Often times I get questions from fellow photographers asking what camera I used and what lens was on it, etc.
Let's get this out of the way: I am a gear-head. I like trying out new gear and seeing what it can do to improve my work. Nevertheless, expensive gear will not make you a better photographer. Reading, taking workshops, trying new things and meeting experienced models will.
What you'll find here is a list of all the gear I use in my photography and why I chose it.
I’ve gone through many digital cameras since I first started photography. The first one I ever got was a Fuji, then switched to Sony and got the first a9 they ever made. I had that for a while and ended switching to Canon’s 7D Mark II, which sucked for portraits. I got all kinds of distortion from my lenses on the aps-c sized sensor on that one. I then tried a Canon 6D, and even though I liked it very much, I wanted more resolution to be able to crop my images while retouching and still get a very detailed photo, so I ended up with a Canon 5Ds R, a 50.3MP beast. It delivers extremely high quality images, as sharp as it gets.
After using really wide aperture lenses comppletely wide open for a while, I felt I needed something with better Autofocus capabilites, even if that meant sacrificing some resolution; so I switched to the Canon EOS R Mirrorless Camera. I has given me the opportunity to create better compositions while being ale to focus faster and better on my subjects while using f/1.2 and f/1.4 apertures.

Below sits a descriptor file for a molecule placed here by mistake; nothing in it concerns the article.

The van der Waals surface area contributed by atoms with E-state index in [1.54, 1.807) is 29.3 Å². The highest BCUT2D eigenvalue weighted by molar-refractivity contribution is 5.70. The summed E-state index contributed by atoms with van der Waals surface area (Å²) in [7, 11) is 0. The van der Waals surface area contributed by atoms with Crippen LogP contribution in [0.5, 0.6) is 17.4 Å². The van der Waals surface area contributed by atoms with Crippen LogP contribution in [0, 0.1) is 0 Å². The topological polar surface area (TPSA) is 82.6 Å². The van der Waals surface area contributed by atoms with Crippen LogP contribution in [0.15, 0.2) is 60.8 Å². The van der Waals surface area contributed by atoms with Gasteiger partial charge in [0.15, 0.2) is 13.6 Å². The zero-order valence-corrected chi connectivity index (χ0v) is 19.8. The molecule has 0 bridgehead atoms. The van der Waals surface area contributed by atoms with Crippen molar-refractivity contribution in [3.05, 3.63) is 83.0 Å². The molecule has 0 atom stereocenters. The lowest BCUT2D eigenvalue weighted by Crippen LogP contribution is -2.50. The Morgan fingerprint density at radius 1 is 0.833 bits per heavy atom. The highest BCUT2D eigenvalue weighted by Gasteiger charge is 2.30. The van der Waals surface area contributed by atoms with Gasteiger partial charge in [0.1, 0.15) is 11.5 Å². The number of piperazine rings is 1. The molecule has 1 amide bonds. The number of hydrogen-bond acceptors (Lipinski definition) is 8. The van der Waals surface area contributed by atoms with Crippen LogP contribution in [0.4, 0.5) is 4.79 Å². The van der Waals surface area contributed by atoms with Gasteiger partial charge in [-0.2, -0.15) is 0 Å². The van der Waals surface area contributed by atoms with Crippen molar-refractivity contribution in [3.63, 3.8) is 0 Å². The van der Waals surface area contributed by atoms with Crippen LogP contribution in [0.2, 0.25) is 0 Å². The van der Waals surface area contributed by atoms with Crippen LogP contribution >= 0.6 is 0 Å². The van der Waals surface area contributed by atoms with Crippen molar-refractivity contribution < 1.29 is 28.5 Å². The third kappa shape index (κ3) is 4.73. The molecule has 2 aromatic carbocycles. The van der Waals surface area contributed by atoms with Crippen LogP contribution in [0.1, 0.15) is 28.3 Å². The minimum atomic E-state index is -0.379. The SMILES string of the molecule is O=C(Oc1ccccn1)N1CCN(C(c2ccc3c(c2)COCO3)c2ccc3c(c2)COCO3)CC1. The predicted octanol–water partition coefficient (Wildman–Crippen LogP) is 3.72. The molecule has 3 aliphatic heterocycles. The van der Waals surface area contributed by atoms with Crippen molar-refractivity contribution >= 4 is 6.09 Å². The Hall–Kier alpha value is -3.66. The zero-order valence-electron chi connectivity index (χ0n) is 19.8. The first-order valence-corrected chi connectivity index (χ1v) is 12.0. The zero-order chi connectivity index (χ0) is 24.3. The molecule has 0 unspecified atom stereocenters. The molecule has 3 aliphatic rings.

Polaroid cameras have a very unique appeal. They print a photo which is unique in color, really warm and a little out of focus. It is what many digital filters were trying to replicate when they first came out. I got mine new, original from 1981. These are very hard to come by (in good condition) and the film can be quite expensive at $18.99 for only 8 prints, but I do love the look of the pictures I’ve taken with it; they do take me back to how photos looked back then.
Check out the Polaroid 660 Instant Camera by clicking here.
Being able to record video has always been a challenge for me, particularly during my shoots. The DJI Osmo Pocketk allows me to keep a steady had, wether it’s holding it in my hands or having it on top of my camera. The gimbal basically reacts to subtle movements I make while shooting and keeps the model in the shot no matter what.
It’ definitely a life saver!
One of my main go-to lenses for portraits is a zoom lens. Most people prefer prime lenses, but I like the versatility of having a zoom lens that allows me to go in and get a very nice close-up as well as a very dreamy full-body shot (if I’m standing far enough from the model).
For this I chose the Canon EF 70-200mm f/2.8L IS II USM Telephoto Zoom Lens , a very well-made, rugged beast that can do just about anything from very low light to sunny beach shots. A little pricey, but definitely worth every penny.
This lens, the Canon EF 85mm f/1.4L IS USM, is just magnificent. It gives me great low-light performance and it is tack sharp, particuarly now that it is paired with the Canon EOS R Mirrorless Camera.
I use it a lot for face-framing portraits. I get beautiful soft bokeh from it and the compression you get from this focal length is just perfect when you need to get that close to someone’s face and don’t want their features to come out distorted.
If you do a lot of portraits and can only afford one lens, I would definitely suggest you invest in this gem from Canon.